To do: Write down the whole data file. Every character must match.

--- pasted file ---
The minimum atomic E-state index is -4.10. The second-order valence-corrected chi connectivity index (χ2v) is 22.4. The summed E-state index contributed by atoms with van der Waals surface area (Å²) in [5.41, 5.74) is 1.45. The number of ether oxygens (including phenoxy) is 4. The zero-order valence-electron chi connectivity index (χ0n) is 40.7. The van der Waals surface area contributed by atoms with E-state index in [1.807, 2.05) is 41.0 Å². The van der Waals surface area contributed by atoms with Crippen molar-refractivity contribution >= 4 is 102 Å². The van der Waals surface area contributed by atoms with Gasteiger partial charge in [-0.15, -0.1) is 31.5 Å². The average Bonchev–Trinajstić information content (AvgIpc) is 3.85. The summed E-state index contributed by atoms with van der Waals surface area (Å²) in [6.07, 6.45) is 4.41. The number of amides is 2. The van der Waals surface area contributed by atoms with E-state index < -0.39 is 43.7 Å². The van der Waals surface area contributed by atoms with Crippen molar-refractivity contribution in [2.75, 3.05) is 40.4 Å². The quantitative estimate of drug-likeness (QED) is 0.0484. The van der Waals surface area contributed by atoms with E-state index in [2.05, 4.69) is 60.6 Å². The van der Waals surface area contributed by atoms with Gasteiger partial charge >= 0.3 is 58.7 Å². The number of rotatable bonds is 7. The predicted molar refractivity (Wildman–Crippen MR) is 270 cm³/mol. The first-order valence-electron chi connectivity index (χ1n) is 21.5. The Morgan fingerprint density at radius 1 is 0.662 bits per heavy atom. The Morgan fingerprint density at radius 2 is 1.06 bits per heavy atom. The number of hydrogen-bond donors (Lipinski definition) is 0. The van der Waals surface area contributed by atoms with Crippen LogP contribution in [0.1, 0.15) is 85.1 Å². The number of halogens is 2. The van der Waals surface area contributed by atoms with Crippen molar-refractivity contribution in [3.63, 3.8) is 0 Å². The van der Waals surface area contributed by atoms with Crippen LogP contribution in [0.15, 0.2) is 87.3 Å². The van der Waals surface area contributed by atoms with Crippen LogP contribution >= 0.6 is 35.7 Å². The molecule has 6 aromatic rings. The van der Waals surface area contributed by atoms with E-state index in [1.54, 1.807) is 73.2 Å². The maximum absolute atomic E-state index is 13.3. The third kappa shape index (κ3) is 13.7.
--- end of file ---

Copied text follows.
The minimum atomic E-state index is -4.10. The second-order valence-corrected chi connectivity index (χ2v) is 22.4. The summed E-state index contributed by atoms with van der Waals surface area (Å²) in [5.41, 5.74) is 1.45. The number of ether oxygens (including phenoxy) is 4. The zero-order valence-electron chi connectivity index (χ0n) is 40.7. The van der Waals surface area contributed by atoms with E-state index in [1.807, 2.05) is 41.0 Å². The van der Waals surface area contributed by atoms with Crippen molar-refractivity contribution >= 4 is 102 Å². The van der Waals surface area contributed by atoms with Gasteiger partial charge in [-0.15, -0.1) is 31.5 Å². The average Bonchev–Trinajstić information content (AvgIpc) is 3.85. The summed E-state index contributed by atoms with van der Waals surface area (Å²) in [6.07, 6.45) is 4.41. The number of amides is 2. The van der Waals surface area contributed by atoms with E-state index < -0.39 is 43.7 Å². The van der Waals surface area contributed by atoms with Crippen molar-refractivity contribution in [2.75, 3.05) is 40.4 Å². The quantitative estimate of drug-likeness (QED) is 0.0484. The van der Waals surface area contributed by atoms with E-state index in [2.05, 4.69) is 60.6 Å². The van der Waals surface area contributed by atoms with Gasteiger partial charge >= 0.3 is 58.7 Å². The number of rotatable bonds is 7. The predicted molar refractivity (Wildman–Crippen MR) is 270 cm³/mol. The first-order valence-electron chi connectivity index (χ1n) is 21.5. The Morgan fingerprint density at radius 1 is 0.662 bits per heavy atom. The Morgan fingerprint density at radius 2 is 1.06 bits per heavy atom. The number of hydrogen-bond donors (Lipinski definition) is 0. The van der Waals surface area contributed by atoms with Crippen LogP contribution in [0.1, 0.15) is 85.1 Å². The number of halogens is 2. The van der Waals surface area contributed by atoms with Crippen molar-refractivity contribution in [3.63, 3.8) is 0 Å². The van der Waals surface area contributed by atoms with Crippen LogP contribution in [0.15, 0.2) is 87.3 Å². The van der Waals surface area contributed by atoms with Crippen LogP contribution >= 0.6 is 35.7 Å². The molecule has 6 aromatic rings. The van der Waals surface area contributed by atoms with E-state index in [1.54, 1.807) is 73.2 Å². The maximum absolute atomic E-state index is 13.3. The third kappa shape index (κ3) is 13.7.